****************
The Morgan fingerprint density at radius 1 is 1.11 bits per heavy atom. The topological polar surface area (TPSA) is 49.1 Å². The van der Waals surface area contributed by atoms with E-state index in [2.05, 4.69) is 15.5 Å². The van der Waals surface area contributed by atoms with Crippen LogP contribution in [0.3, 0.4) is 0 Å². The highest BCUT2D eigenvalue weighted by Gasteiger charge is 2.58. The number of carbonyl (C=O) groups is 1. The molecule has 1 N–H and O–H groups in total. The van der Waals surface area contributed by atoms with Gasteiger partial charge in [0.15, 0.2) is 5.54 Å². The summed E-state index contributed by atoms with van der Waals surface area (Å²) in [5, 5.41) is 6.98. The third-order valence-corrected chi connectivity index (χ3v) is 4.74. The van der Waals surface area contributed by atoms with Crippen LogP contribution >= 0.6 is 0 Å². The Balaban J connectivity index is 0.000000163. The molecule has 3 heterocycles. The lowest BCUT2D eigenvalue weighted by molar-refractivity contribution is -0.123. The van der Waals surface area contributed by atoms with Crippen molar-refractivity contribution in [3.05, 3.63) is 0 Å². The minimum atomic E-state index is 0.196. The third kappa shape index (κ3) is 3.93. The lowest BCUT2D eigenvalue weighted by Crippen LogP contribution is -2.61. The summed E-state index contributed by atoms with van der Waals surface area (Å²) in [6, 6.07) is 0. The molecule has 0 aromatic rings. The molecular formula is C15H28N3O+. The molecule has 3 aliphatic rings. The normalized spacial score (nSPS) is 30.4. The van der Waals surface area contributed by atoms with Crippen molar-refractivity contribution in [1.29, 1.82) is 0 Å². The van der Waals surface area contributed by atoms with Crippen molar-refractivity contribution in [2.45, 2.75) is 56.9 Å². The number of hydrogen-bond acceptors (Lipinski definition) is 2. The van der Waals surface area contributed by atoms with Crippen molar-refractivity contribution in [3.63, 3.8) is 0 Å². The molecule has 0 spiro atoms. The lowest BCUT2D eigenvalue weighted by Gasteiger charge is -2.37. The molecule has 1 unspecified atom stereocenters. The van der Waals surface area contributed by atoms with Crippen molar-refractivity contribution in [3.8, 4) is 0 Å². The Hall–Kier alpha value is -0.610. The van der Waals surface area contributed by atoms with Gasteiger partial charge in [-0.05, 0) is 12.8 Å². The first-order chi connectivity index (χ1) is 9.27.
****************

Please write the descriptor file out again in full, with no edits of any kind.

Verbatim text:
The Morgan fingerprint density at radius 1 is 1.11 bits per heavy atom. The topological polar surface area (TPSA) is 49.1 Å². The van der Waals surface area contributed by atoms with E-state index in [2.05, 4.69) is 15.5 Å². The van der Waals surface area contributed by atoms with Crippen LogP contribution in [0.3, 0.4) is 0 Å². The highest BCUT2D eigenvalue weighted by Gasteiger charge is 2.58. The number of carbonyl (C=O) groups is 1. The molecule has 1 N–H and O–H groups in total. The van der Waals surface area contributed by atoms with Gasteiger partial charge in [0.15, 0.2) is 5.54 Å². The summed E-state index contributed by atoms with van der Waals surface area (Å²) in [5, 5.41) is 6.98. The third-order valence-corrected chi connectivity index (χ3v) is 4.74. The van der Waals surface area contributed by atoms with Crippen LogP contribution >= 0.6 is 0 Å². The Balaban J connectivity index is 0.000000163. The molecule has 3 heterocycles. The lowest BCUT2D eigenvalue weighted by molar-refractivity contribution is -0.123. The van der Waals surface area contributed by atoms with Crippen molar-refractivity contribution in [3.05, 3.63) is 0 Å². The minimum atomic E-state index is 0.196. The third kappa shape index (κ3) is 3.93. The lowest BCUT2D eigenvalue weighted by Crippen LogP contribution is -2.61. The summed E-state index contributed by atoms with van der Waals surface area (Å²) in [6, 6.07) is 0. The molecule has 0 aromatic rings. The molecular formula is C15H28N3O+. The molecule has 3 aliphatic rings. The normalized spacial score (nSPS) is 30.4. The van der Waals surface area contributed by atoms with Crippen molar-refractivity contribution in [1.29, 1.82) is 0 Å². The van der Waals surface area contributed by atoms with Crippen molar-refractivity contribution in [2.45, 2.75) is 56.9 Å². The number of hydrogen-bond acceptors (Lipinski definition) is 2. The van der Waals surface area contributed by atoms with Crippen molar-refractivity contribution in [3.63, 3.8) is 0 Å². The molecule has 0 spiro atoms. The lowest BCUT2D eigenvalue weighted by Gasteiger charge is -2.37. The molecule has 1 unspecified atom stereocenters. The van der Waals surface area contributed by atoms with Crippen molar-refractivity contribution in [3.8, 4) is 0 Å². The Hall–Kier alpha value is -0.610. The van der Waals surface area contributed by atoms with Gasteiger partial charge in [-0.05, 0) is 12.8 Å². The first-order chi connectivity index (χ1) is 9.27.